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Farmers Almanac
The 2014 Farmers Almanac
Farmers' Almanac

Gardening by the Moon Calendar from the Farmers' Almanac

The Farmers Almanac Gardening by the Moon Calendar is determined by our age-old formula and applies generally to regions where the climate is favorable.

Because the gardening calendar is based on the phase and position of the Moon, it is consistent across all growing zones. Recommended dates are still "weather permitting," and you should talk with your local greenhouse or agricultural extension office for the optimal window of time within which to use these dates.

Farmers' Almanac's Gardening by the Moon Calendar is available here for 2 months and if you sign up for a FREE account with us, we'll give you 4 months!

November 2014

20th-22nd Plant carrots, beets, onions, turnips, Irish potatoes, and other root crops in the South. Lettuce, cabbage, collards and other leafy vegetables will do well. Start seedbeds. First two days good for transplanting.
23rd-24th Poor planting days.
25th-26th Good days for planting peas, squash, corn, tomatoes, and other aboveground crops in southern Florida, Texas, and California.
27th-28th Kill plant pests on these barren days.
29th-30th Good days for planting aboveground crops. Extra good for vine crops, where climate allows.

December 2014

1st-2nd A poor time to plant.
3rd-4th These days are fine for planting beans, peppers, cucumbers, melons, and other aboveground crops where climate is suitable.
5th-7th Seeds planted now tend to rot in the ground.
8th-9th Most favorable days for planting beets, onions, turnips, and other root crops where climate allows. Plant seedbeds and flower gardens. Good days for transplanting.
10th-14th A most barren period. Do general farm work. Last day good for killing plant pests.
15th-17th Favorable days for planting root crops, fine for sowing grains, hay, and forage crops. Plant flowers.
18th-19th Plant carrots, beets, onions, turnips, Irish potatoes, and other root crops in the South. Lettuce, cabbage, collards, and leafy vegetables will do well. Start seedbeds now. Good for transplanting.
20th-21st Do no planting.
22nd-23rd Plant corn, beans, peppers, and other aboveground crops where climate is suitable.
24th-25th These are poor days for planting.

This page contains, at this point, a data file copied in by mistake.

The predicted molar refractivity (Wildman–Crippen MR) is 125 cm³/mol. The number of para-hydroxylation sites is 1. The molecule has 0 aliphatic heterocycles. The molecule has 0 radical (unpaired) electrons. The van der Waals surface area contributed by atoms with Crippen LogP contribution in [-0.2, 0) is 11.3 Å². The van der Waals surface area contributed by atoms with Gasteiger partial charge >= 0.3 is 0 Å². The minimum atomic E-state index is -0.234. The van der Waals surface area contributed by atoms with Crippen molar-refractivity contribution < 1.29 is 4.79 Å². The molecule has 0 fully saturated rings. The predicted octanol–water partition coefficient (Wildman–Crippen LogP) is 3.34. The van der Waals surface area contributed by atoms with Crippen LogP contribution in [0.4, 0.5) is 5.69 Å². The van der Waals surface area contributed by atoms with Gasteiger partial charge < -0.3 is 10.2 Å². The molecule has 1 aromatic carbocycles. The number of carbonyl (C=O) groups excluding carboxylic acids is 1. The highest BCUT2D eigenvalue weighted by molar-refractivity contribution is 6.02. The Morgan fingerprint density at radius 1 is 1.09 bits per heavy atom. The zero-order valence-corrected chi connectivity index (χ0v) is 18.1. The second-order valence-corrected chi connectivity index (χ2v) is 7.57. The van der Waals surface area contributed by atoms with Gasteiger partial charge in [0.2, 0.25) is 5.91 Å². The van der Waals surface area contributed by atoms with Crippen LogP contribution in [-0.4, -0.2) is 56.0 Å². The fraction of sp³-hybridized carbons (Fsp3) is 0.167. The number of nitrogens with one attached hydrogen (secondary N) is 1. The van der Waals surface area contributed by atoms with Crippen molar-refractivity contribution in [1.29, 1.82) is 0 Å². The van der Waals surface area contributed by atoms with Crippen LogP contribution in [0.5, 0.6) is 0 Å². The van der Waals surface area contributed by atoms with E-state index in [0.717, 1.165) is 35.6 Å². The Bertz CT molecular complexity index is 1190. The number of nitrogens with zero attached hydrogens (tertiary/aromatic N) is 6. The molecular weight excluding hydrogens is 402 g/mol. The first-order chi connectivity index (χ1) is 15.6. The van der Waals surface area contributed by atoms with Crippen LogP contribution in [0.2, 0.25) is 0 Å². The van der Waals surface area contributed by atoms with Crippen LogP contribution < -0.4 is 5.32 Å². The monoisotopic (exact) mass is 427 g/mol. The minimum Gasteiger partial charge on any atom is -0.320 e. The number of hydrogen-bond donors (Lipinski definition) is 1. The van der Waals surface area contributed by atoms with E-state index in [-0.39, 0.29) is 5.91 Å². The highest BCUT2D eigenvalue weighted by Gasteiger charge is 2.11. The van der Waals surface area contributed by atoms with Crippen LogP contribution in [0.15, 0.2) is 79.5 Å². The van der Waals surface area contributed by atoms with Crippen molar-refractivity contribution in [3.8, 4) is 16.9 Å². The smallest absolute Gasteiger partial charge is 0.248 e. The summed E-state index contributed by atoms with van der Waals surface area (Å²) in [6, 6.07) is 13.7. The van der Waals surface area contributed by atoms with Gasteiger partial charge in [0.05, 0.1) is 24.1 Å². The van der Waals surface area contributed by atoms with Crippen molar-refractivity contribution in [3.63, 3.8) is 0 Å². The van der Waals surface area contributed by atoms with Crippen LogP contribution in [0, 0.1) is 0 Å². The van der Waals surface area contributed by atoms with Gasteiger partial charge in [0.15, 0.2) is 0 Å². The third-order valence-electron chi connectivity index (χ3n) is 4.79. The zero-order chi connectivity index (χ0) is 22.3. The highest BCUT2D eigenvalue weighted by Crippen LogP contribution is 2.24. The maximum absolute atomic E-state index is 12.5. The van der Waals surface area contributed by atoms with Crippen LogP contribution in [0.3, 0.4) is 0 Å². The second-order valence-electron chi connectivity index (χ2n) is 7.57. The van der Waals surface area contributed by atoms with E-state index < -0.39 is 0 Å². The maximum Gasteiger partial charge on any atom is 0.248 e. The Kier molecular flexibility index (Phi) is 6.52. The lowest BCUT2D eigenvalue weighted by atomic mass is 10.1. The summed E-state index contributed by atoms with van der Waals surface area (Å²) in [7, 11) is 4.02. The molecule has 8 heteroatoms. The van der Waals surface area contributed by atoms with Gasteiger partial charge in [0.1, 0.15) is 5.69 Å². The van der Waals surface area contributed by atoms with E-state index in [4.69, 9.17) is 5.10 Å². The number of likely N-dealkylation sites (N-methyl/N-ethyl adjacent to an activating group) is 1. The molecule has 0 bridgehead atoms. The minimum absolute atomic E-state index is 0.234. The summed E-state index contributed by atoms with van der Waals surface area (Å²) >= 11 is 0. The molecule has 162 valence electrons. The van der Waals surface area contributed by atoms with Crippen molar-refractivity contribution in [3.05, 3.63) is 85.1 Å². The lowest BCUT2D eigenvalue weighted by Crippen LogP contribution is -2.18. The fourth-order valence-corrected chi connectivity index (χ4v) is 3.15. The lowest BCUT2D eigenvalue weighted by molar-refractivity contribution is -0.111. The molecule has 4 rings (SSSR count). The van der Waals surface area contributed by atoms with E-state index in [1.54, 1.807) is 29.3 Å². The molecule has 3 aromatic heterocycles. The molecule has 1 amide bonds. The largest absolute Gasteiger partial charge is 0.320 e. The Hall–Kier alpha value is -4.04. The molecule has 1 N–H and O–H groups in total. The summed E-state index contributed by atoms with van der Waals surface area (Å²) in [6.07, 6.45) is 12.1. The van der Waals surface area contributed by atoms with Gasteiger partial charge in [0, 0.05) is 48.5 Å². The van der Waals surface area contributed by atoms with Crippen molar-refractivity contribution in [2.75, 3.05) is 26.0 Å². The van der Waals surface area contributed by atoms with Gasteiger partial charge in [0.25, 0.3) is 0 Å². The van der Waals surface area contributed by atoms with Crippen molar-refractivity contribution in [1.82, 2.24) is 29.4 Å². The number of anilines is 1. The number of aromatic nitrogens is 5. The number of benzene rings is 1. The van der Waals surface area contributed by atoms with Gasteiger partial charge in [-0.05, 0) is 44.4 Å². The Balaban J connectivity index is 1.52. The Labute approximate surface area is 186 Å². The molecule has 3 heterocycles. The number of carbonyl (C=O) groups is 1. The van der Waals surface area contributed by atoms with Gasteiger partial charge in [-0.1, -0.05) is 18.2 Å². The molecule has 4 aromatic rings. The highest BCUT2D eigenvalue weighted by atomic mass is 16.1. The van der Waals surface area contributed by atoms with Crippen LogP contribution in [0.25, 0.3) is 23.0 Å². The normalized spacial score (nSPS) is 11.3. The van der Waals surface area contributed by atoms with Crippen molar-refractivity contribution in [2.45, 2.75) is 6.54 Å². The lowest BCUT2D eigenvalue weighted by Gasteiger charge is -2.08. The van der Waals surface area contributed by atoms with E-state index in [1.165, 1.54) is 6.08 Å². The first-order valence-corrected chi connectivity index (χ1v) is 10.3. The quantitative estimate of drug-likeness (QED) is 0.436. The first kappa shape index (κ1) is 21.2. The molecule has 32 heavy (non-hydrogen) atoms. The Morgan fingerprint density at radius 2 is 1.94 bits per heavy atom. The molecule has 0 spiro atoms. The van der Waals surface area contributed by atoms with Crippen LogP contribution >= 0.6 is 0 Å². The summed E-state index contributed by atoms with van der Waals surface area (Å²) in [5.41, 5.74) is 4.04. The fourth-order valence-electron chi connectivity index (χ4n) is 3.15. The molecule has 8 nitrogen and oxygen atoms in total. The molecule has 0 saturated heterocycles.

26th-27th Plant peppers, sweet corn, tomatoes, and other aboveground crops in southern Florida, California, and Texas. Extra good days for cucumbers, peas, cantaloupes, and other vine crops.
28th-29th A poor time to plant.
30th-31st Fine for planting beans, peppers, cucumbers, melons, and other aboveground crops where climate is suitable.

January 2015

1st Fine for planting beans, peppers, cucumbers, melons, and other aboveground crop where climate is suitable.
2nd-3rd Poor days for planting. Seeds tend to rot in ground.
4th-5th Most fruitful time for planting beets, carrots, onions, and other hardy root crops in the Deep South. Good for starting seedbeds and flowers. Good days for transplanting.
6th-10th A barren time. Clear wood lots and fence rows.
11th-13th Favorable day for planting root crops. Fine for sowing grains, hay, and forage crops. Plant flowers.
14th-15th Plant carrots, turnips, onions, beets, Irish potatoes, and other root crops in the South. Lettuce, cabbage, collards and other leafy vegetables will do well. Start seedbeds. Good days for transplanting.
16th-18th Seeds planted now will grow poorly and yield little.
19th-20th First two days good for planting root crops where the climate permits. Last day good for planting aboveground crops such as sweet corn, beans, peppers in Southern Florida, Texas, and California.

Get all 12 months of our exclusive Gardening by the Moon Calendar inside the Farmers' Almanac (available in our online store). This calendar lists favorable and not so favorable dates for various gardening and farming chores.

If you notice a hole in the upper left-hand corner of your Farmers' Almanac, don't return it to the store! That hole isn't a defect; it's a part of history. Starting with the first edition of the Farmers' Almanac in 1818, readers used to nail holes into the corners to hang it up in their homes, barns, and outhouses (to provide both reading material and toilet paper). In 1910, the Almanac's publishers began pre-drilling holes in the corners to make it even easier for readers to keep all of that invaluable information (and paper) handy.